We are what we eat, as the saying goesbut we are also how we eat, and when, and where. Our eating habits reveal as much about our national identity as the food on our plates, as food historian Abigail Carroll vividly demonstrates in Three Squares. Reaching back to colonial America, when settlers enjoyed a single, midday meal, Carroll shows how later generations of Americans abandoned this utilitarian habit for more civilized, circumscribed rituals, trading in rustic pottages and puddings for complex roasts, sides, desserts, andincreasinglyprocessed foods. These new foodstuffs became the staples of breakfast and lunch in the late nineteenth century, and even brought with them a new eating tradition: snacking, which effectively transformed the American meal into one never-ending opportunity for indulgence.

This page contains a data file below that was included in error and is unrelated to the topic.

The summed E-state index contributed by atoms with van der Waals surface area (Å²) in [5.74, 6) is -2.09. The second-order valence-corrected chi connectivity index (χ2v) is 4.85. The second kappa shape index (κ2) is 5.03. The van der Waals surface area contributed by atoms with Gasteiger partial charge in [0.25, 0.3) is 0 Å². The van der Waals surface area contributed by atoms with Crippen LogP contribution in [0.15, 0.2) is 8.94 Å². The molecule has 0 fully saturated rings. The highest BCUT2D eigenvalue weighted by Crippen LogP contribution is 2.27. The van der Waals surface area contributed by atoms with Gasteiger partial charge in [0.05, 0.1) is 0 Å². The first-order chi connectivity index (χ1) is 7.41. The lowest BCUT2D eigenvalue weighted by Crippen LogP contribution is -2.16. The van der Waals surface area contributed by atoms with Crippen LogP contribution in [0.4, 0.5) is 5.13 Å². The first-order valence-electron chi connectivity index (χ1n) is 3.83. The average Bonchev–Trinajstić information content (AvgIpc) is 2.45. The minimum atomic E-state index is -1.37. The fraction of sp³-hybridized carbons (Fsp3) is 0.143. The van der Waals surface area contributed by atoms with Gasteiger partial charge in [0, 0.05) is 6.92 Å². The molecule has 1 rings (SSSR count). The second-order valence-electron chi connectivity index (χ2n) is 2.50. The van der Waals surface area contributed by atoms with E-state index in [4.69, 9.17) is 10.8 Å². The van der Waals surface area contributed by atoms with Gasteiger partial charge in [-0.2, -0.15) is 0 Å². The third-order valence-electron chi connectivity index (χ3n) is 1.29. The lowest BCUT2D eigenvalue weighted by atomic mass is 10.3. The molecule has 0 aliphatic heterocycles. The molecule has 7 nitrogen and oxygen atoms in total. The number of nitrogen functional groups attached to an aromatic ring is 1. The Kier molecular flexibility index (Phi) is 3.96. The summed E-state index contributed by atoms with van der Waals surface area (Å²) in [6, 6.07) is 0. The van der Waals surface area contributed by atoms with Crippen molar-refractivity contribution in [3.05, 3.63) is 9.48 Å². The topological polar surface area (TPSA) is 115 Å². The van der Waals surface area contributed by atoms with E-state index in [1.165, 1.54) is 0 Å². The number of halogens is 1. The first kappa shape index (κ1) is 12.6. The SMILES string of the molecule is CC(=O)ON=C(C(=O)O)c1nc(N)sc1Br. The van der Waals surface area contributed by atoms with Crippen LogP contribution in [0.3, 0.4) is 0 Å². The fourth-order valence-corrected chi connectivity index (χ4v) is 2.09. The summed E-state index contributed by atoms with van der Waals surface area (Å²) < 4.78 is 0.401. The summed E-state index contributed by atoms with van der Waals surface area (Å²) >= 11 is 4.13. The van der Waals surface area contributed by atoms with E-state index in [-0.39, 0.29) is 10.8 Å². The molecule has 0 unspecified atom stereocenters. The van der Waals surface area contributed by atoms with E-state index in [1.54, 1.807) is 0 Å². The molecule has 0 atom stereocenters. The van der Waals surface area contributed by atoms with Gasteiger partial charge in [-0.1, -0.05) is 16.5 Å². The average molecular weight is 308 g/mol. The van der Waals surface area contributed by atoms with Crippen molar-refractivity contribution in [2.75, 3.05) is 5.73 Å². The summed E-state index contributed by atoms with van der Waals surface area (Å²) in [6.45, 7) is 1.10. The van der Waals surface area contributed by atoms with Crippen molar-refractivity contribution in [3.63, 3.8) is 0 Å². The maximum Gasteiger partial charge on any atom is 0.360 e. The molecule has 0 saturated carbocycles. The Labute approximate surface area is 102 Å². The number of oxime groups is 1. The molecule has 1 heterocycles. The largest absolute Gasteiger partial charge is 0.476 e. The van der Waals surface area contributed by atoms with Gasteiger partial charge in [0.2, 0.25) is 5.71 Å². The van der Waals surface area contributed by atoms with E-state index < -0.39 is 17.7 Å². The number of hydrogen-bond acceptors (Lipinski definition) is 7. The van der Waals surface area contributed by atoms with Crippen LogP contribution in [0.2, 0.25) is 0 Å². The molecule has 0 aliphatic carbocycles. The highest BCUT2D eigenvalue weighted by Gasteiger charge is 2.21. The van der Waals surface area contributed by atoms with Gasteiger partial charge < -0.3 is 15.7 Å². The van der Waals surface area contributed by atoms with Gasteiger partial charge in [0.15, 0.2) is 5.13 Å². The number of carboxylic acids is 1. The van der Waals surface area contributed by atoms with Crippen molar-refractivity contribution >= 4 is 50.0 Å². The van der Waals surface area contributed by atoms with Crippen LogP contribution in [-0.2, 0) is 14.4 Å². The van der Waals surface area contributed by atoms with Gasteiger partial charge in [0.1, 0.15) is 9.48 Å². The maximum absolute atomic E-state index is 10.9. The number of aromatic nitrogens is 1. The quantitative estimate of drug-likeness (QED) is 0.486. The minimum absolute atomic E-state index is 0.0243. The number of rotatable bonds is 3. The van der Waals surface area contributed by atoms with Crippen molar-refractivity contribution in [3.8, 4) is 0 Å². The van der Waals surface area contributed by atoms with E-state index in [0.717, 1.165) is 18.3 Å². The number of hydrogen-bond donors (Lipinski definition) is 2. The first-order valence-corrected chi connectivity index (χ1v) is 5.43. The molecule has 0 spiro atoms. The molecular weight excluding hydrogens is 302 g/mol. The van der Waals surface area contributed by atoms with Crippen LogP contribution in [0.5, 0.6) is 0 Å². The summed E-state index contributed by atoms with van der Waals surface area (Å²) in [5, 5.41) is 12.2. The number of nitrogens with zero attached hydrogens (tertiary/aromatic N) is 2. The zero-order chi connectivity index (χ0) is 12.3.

Revealing how the simple gruel of our forefathers gave way to cheese puffs and moon pies, Three Squares fascinatingly traces the rise and fall of the American meal.